By summer, the pain had become constant. She had trouble driving, and was uncomfortable sitting for any extended period. She realized something had to change. “That’s when I decided that I wasn’t happy anymore,” Davis says. “I knew that if I played hockey my junior year, and I wasn’t the best I could be for the team or be in the best shape and be comfortable in my body, then I wasn’t gonna be happy.”
Soon after that, she was diagnosed with a bilateral hip labral tear, an injury that could be treated with either rehab or surgery. Rehab would allow her to continue playing, but with a lot of pain and discomfort likely. Surgery would mean she’d miss the entire 2017–2018 season.
Davis felt she was letting her teammates down, but Durocher urged her to take the long view: “The next two years aren’t what’s driving the bus here,” Durocher told her. “It’s the next 50 years.”
Davis underwent surgery in July 2017.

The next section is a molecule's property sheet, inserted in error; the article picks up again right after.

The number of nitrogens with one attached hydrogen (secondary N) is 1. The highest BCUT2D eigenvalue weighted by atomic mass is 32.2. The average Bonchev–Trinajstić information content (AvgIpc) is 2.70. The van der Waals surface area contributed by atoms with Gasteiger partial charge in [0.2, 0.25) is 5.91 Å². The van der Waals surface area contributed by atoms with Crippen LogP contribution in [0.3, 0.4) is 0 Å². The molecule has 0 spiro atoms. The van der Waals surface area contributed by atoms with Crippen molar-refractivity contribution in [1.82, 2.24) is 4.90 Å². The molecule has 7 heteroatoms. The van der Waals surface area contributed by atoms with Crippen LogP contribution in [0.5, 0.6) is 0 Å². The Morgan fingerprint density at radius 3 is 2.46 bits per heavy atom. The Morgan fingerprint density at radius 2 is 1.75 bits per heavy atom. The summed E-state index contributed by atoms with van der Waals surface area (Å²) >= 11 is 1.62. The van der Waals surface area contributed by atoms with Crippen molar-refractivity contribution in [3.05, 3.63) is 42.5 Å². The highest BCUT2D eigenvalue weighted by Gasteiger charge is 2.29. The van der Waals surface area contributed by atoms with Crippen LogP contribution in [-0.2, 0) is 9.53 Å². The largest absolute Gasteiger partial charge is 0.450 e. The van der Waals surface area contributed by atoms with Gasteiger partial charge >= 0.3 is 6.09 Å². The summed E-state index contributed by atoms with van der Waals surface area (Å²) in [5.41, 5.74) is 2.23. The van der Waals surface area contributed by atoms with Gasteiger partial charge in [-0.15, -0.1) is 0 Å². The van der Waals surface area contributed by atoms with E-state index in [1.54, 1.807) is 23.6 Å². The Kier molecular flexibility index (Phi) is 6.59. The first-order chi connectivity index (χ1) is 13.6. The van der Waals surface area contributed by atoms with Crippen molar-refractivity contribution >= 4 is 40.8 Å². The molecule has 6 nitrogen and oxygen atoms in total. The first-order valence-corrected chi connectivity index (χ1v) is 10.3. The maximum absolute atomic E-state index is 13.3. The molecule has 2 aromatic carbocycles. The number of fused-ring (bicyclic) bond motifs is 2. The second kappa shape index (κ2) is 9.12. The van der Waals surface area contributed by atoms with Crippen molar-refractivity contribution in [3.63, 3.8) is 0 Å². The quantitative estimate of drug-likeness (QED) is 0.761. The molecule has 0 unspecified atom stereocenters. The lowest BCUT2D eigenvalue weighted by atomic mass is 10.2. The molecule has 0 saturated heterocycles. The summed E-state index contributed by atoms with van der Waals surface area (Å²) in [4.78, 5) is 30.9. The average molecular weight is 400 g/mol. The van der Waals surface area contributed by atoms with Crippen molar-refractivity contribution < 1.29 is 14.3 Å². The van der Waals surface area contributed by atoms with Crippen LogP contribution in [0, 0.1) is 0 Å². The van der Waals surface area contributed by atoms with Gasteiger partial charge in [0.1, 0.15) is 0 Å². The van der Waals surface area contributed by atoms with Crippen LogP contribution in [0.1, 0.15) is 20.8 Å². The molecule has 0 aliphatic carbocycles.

“I think being an athlete, the physical part in coming back, that’s the easy part,” Davis says now. “It’s not easy, but it’s just like another bump in the road, just another thing to tackle.”
But the mental part? Another story. “I think people don’t really realize that if you’re sitting up in the stands watching more than 30 games, just watching them, it’s not fun to feel like you’re not a part of anything and like nobody knows what you’re going through,” she says.
During her recovery, Davis spent early mornings working with assistant coach Liz Keady Norton to regain her strength on the ice and be ready to return to play.
Without hockey, she poured her energy into her studies, but success in the classroom didn’t completely make up for the void left by not being able to play the game she loves. “When you get a good grade back, it’s just so different from winning a hockey game,” she says. “Everybody gets a different high, and I guess hockey is mine.”
The longer she was sidelined, the more restless she felt. She didn’t know where the team needed her or when she’d be able to start skating again. “I felt like my identity was taken from me, but I had to replace it with something else. I had to find peace with not playing and be comfortable with not being around hockey.”
Although eventually, Davis managed to do that, she couldn’t hide her excitement when her long-awaited return to the ice came this fall.